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"You can do anything"-Mom
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Discussion Starter #1
I'm getting ready to demo a sloped concrete shower base in the basement to replace the p trap. The little lady wants a bathtub down there instead of a shower stall. Now I need to demo a little more in order to put the right drain assembly in for a tub vs a stand alone shower.

My question is this, do I need to pour concrete back down and make a level pad in order to support the tub or would a nailing flange (2x4) and concrete on the outer edges be enough support?

Here is a picture of what is there now.

Thanks in advance for your help.
 

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"You can do anything"-Mom
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Discussion Starter #2
Another question;

I've see a lot of posts talk about an access hole to get to the trap below the tub. something like 13" x 13" or so. Now in a basement is that typically left open? is if filled with gravel? Wont bugs and critter and what not get up into the house that way?
 

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Cast iron tubs only need support around the perimeter.

Fiberglass and acrylic tubs generally require support under them in the middle (by throwing down a layer of wet mortar, then setting the tub into it).

Steel tubs... a quick search found one guy that said support underneath is not needed, however I personally would at least add a bed of expanding foam or something to avoid that "hollow" sound as well as hold the heat in when bathing.
 

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"You can do anything"-Mom
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Discussion Starter #4
Cast iron tubs only need support around the perimeter.

Fiberglass and acrylic tubs generally require support under them in the middle (by throwing down a layer of wet mortar, then setting the tub into it).

Steel tubs... a quick search found one guy that said support underneath is not needed, however I personally would at least add a bed of expanding foam or something to avoid that "hollow" sound as well as hold the heat in when bathing.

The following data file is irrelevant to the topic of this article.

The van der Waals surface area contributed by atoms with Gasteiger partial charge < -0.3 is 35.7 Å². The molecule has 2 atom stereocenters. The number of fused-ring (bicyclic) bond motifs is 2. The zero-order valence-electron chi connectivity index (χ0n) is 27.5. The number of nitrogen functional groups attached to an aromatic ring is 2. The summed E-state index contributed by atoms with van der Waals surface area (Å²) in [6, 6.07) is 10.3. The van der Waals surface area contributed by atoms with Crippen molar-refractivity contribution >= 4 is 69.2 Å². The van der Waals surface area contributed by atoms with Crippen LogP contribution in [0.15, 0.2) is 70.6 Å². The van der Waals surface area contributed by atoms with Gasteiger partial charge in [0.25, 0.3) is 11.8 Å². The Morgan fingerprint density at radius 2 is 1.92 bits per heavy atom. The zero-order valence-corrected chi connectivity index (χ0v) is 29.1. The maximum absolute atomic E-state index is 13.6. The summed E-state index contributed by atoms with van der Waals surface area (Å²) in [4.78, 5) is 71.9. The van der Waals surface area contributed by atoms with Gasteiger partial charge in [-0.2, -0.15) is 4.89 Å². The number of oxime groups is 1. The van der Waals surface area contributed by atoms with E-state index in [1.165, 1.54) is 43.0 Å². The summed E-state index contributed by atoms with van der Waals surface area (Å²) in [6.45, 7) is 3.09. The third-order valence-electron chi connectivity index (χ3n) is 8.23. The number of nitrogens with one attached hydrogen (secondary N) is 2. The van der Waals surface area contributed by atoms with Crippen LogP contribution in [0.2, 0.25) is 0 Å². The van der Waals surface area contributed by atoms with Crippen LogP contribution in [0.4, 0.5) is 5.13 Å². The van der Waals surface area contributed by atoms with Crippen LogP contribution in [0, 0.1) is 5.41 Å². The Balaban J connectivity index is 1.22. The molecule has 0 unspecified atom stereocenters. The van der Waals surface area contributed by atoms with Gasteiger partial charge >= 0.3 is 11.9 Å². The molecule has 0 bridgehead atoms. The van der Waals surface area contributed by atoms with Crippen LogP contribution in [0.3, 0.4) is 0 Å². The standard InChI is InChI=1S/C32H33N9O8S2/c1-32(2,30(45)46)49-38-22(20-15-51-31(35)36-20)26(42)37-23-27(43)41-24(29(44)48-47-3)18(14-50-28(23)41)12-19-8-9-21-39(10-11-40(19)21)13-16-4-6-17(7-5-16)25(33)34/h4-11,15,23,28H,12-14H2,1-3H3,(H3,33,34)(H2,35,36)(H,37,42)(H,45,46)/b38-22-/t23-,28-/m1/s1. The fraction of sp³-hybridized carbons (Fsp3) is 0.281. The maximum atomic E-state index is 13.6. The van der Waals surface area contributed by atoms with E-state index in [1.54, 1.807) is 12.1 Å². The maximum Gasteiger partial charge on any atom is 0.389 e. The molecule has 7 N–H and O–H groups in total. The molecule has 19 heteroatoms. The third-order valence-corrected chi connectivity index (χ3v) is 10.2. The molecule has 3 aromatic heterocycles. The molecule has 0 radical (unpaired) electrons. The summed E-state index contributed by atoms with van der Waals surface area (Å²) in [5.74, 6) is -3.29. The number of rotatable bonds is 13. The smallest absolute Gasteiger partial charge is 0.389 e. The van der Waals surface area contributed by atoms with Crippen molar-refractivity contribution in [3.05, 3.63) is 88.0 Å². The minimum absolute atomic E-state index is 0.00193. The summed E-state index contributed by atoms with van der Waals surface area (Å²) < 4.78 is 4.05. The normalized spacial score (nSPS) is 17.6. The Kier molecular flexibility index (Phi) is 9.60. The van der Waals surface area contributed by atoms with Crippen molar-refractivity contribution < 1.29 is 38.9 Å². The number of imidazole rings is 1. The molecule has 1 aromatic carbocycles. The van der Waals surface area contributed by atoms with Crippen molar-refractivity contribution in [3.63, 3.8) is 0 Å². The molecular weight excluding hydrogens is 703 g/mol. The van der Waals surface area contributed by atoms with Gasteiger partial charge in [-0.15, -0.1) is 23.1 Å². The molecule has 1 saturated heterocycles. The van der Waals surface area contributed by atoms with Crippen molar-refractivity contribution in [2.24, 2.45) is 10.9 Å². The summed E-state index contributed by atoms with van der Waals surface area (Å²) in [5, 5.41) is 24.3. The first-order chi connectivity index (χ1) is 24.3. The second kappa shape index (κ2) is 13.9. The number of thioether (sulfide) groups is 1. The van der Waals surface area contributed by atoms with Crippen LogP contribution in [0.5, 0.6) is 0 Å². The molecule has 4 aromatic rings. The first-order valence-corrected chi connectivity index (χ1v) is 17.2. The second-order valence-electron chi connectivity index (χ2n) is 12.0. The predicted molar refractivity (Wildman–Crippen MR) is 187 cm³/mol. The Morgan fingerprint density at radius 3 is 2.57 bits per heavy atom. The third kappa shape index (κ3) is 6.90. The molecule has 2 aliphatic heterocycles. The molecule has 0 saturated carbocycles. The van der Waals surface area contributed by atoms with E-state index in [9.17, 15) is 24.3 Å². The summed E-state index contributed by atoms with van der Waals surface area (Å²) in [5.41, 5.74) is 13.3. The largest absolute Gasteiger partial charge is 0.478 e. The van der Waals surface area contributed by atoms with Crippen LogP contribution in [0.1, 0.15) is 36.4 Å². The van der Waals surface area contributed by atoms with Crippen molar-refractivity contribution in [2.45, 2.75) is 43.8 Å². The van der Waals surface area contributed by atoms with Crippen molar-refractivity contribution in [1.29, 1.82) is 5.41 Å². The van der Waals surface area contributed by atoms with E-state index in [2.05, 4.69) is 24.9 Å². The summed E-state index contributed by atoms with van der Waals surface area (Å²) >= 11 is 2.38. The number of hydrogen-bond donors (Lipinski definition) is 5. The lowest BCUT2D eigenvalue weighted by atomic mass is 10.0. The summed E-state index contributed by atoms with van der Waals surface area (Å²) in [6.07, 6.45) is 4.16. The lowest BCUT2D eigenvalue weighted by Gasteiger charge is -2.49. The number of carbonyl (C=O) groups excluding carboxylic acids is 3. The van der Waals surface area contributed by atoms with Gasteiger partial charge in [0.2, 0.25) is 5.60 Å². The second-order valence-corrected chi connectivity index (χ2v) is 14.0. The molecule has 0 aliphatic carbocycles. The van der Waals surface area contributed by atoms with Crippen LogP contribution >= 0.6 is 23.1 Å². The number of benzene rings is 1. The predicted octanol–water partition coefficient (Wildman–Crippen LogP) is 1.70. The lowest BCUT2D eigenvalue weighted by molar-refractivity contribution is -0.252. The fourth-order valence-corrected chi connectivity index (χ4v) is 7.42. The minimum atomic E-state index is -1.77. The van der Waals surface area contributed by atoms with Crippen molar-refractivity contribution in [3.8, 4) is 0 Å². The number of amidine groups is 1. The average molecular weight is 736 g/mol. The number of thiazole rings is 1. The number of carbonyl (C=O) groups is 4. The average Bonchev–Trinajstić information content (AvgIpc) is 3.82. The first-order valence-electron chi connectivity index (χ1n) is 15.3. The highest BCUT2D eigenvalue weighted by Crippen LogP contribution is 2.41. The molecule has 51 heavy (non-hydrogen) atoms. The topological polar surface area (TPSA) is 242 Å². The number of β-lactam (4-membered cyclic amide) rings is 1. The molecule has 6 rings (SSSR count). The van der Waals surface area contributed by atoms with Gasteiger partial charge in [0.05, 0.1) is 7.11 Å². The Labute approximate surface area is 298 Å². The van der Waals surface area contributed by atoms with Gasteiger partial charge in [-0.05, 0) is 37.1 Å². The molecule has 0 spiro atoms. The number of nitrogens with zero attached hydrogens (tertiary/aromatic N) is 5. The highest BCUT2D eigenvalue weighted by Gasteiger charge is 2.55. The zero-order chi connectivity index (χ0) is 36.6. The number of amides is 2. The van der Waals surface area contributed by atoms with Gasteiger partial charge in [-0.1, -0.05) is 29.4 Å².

Yeah that is kind of what I was thinking. I like all the ideas of cast iron except having to carry it downstairs!!!
 

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Totaly depends on the tub.
Find the tub your thinking of installing and go on line and check the install info.
Some of the newer acrillic tubs come with an attached foam block to support it.
 

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"You can do anything"-Mom
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Discussion Starter #6
Hey that isn't a bad idea. Sometimes the obvious answers escape us!

On a side note, I did some searching and found the term Dap Out which refers to that 13"x13" pit used to access the trap for the tub.

I dont want to leave exposed earth.

Have you or anyone heard of digging the hole a little deeper, forming a couple inches of concrete in the bottom of the hole and then setting a 13" x 13" box form on top of it once it cures? Then I can pour concrete down the walls between the form and the earth to create a fully encapsulated Dap out Box.
 

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Have you or anyone heard of digging the hole a little deeper, forming a couple inches of concrete in the bottom of the hole and then setting a 13" x 13" box form on top of it once it cures? Then I can pour concrete down the walls between the form and the earth to create a fully encapsulated Dap out Box.
I've done similar for radon gas- needed an air tight slab. In your case, I'd hook up the piping, test for leaks, fill the hole with sand or pea gravel and top the top 1" or so with concrete.
 

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"You can do anything"-Mom
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Discussion Starter #8
I've done similar for radon gas- needed an air tight slab. In your case, I'd hook up the piping, test for leaks, fill the hole with sand or pea gravel and top the top 1" or so with concrete.
I suppose thats one way. what about still doing the dap out but have the bottom and sides tie into the slab?

Am I making it harder than I should be?
 

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I can't imagine insects or animals burrowing deep and far enough to be a problem, but I suppose radon might potentially be an issue. I wouldn't worry about it personally, but it's your project so do it the way you want. :)
 

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I suppose thats one way. what about still doing the dap out but have the bottom and sides tie into the slab?

Am I making it harder than I should be?
Yes your over thinking it....
 
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